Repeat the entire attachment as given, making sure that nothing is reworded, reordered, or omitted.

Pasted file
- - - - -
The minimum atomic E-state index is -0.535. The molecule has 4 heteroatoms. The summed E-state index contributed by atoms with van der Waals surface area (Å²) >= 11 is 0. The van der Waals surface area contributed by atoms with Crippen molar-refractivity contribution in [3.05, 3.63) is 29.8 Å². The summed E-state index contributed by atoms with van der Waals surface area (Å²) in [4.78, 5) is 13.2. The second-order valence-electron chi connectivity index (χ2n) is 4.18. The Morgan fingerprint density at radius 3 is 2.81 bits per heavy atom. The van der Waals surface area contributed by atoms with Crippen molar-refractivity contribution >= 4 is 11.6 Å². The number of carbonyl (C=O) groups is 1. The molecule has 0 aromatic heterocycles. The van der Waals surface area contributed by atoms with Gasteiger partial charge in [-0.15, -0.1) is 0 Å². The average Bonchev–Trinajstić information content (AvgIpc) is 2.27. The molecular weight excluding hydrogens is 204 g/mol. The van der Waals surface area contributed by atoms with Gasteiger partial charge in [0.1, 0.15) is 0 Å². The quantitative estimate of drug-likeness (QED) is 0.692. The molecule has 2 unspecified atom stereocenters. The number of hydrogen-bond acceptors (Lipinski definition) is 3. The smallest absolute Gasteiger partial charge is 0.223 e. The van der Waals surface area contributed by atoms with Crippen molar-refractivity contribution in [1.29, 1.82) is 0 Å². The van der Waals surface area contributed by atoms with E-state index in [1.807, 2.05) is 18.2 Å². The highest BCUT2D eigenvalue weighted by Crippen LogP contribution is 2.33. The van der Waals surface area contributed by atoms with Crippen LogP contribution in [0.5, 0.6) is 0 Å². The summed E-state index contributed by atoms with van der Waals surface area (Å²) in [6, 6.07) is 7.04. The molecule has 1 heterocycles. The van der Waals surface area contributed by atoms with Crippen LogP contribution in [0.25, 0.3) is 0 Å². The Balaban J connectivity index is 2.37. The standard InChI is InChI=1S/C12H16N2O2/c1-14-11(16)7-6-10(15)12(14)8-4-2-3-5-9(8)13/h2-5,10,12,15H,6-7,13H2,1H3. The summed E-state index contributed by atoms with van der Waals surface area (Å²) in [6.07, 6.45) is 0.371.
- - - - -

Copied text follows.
The minimum atomic E-state index is -0.535. The molecule has 4 heteroatoms. The summed E-state index contributed by atoms with van der Waals surface area (Å²) >= 11 is 0. The van der Waals surface area contributed by atoms with Crippen molar-refractivity contribution in [3.05, 3.63) is 29.8 Å². The summed E-state index contributed by atoms with van der Waals surface area (Å²) in [4.78, 5) is 13.2. The second-order valence-electron chi connectivity index (χ2n) is 4.18. The Morgan fingerprint density at radius 3 is 2.81 bits per heavy atom. The van der Waals surface area contributed by atoms with Crippen molar-refractivity contribution >= 4 is 11.6 Å². The number of carbonyl (C=O) groups is 1. The molecule has 0 aromatic heterocycles. The van der Waals surface area contributed by atoms with Gasteiger partial charge in [-0.15, -0.1) is 0 Å². The average Bonchev–Trinajstić information content (AvgIpc) is 2.27. The molecular weight excluding hydrogens is 204 g/mol. The van der Waals surface area contributed by atoms with Gasteiger partial charge in [0.1, 0.15) is 0 Å². The quantitative estimate of drug-likeness (QED) is 0.692. The molecule has 2 unspecified atom stereocenters. The number of hydrogen-bond acceptors (Lipinski definition) is 3. The smallest absolute Gasteiger partial charge is 0.223 e. The van der Waals surface area contributed by atoms with Crippen molar-refractivity contribution in [1.29, 1.82) is 0 Å². The van der Waals surface area contributed by atoms with E-state index in [1.807, 2.05) is 18.2 Å². The highest BCUT2D eigenvalue weighted by Crippen LogP contribution is 2.33. The van der Waals surface area contributed by atoms with Crippen LogP contribution in [0.5, 0.6) is 0 Å². The summed E-state index contributed by atoms with van der Waals surface area (Å²) in [6, 6.07) is 7.04. The molecule has 1 heterocycles. The van der Waals surface area contributed by atoms with Crippen LogP contribution in [0.25, 0.3) is 0 Å². The Balaban J connectivity index is 2.37. The standard InChI is InChI=1S/C12H16N2O2/c1-14-11(16)7-6-10(15)12(14)8-4-2-3-5-9(8)13/h2-5,10,12,15H,6-7,13H2,1H3. The summed E-state index contributed by atoms with van der Waals surface area (Å²) in [6.07, 6.45) is 0.371.